Day one started with sticky notes and a giant map of Latin America. People jostled playfully pushing each other as they raced to post up initiatives and projects happening in their country. Abre Lat Am, a one-day unconference on open data in Latin America, had begun.
Created in Uruguay in 2013, Abre Lat Am brings together coders, academics, activists and journalists to discuss what is going on with open data in their region. They pose questions, try to find solutions and form strong networks with like-minded people. It is this spirit of collaboration that is key to Abre Lat Am’s success.
Participating in small groups, the 300 attendees in this year’s event worked together to come up with answers to some of the region’s more puzzling questions. How do we get government to be more transparent? How do we get citizens to be involved in open data? What can we do with data once we have it?
Leaning forward in their Mexican lounge chairs, one group discussed open government and the importance of building trust between politicians and civil society, a common issue throughout Latin America. Without trust, they concluded, it was going to be difficult to get both sides to fully participate in open data initiatives.
In another corner of the room, people talked about how difficult it was to obtain access to open data, even in countries with the freedom of information act. Activists and journalists explained how they often have to wait months for data to be handed over and even then data is often dirty or difficult to read.
Despite these obstacles, there was a general consensus that interest in open data in the region was growing. And there was a real excitement about how open data could be used to find solutions to common problems in health, transportation, government transparency and the environment. Alliances were formed. Activists worked together to try and find answers to funding problems, as well as maximizing outreach. People working on parliamentary transparency met with like-minded organizations from the region to exchange experiences, problems and suggestions.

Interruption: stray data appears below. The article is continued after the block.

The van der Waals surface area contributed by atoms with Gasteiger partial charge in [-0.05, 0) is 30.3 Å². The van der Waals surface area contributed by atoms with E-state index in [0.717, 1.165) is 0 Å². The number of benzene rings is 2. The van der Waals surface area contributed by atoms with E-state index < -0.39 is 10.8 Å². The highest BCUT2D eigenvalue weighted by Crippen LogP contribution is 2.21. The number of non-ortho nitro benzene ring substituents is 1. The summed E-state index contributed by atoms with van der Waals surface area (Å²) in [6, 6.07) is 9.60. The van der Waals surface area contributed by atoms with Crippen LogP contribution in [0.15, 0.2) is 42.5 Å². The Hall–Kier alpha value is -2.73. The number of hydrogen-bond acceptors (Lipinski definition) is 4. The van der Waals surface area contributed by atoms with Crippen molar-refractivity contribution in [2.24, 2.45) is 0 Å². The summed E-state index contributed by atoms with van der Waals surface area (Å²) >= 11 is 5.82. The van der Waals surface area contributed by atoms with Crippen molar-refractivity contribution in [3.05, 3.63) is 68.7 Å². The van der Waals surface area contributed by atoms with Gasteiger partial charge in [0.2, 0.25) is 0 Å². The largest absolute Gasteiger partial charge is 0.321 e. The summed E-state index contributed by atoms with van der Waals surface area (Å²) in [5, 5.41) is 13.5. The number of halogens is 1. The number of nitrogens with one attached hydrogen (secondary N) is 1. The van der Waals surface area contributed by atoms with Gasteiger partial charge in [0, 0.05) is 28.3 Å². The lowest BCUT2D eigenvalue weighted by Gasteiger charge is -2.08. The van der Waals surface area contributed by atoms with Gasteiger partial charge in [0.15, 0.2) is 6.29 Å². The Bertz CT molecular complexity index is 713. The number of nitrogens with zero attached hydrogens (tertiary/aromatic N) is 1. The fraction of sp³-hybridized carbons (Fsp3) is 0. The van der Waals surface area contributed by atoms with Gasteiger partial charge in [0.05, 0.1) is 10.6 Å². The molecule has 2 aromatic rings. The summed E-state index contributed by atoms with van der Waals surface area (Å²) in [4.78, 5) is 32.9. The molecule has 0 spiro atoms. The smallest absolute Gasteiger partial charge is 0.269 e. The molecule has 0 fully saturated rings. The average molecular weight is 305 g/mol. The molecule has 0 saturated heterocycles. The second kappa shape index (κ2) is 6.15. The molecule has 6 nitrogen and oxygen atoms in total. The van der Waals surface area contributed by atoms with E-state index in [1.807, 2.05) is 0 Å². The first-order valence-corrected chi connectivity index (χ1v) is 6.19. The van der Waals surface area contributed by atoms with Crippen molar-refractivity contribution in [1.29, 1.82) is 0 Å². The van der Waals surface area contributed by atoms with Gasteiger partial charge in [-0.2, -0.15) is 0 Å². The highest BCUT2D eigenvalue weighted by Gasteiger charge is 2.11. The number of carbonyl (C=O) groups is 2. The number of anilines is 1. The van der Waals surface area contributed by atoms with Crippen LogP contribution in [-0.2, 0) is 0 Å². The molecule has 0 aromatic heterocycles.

And then there were the projects. Latin America is a hot bed of innovation with organizations using open data and technology to tackle common everyday problems. Slash Roots, the civil tech organization based in Jamaica, recently used open data to address the issue of stolen livestock in the country. Gobierno Facil, a Mexican company, makes government data more accessible and user friendly, while Ojo Publico uses data within their journalism to report on transparency in Peru.
Civil society organizations weren’t the only ones participating, government officials had their fair share of questions too. Con Datos, a regional conference which took place on day two, aimed to consolidate information on open data in Mexico and create networks within the open data community, by bringing together experts from academia, government, business and civil society organizations.
In a series of talks throughout the event, government officials discussed how they could create greater interaction between themselves and society. Those working with open data in government institutions asked participants how government bodies could encourage citizens to ask for and use data. And governments from around Latin America exchanged experiences on the process of opening up data. Participants in both days expressed a need for greater communication and participation in the field of open data.
Both Con Datos and Abre Lat Am posed more questions than answers, but one thing is certain, open data is on the rise in Latin America. With participation in Abre Lat Am growing many are already intrigued to see what next year’s event in Chile will bring.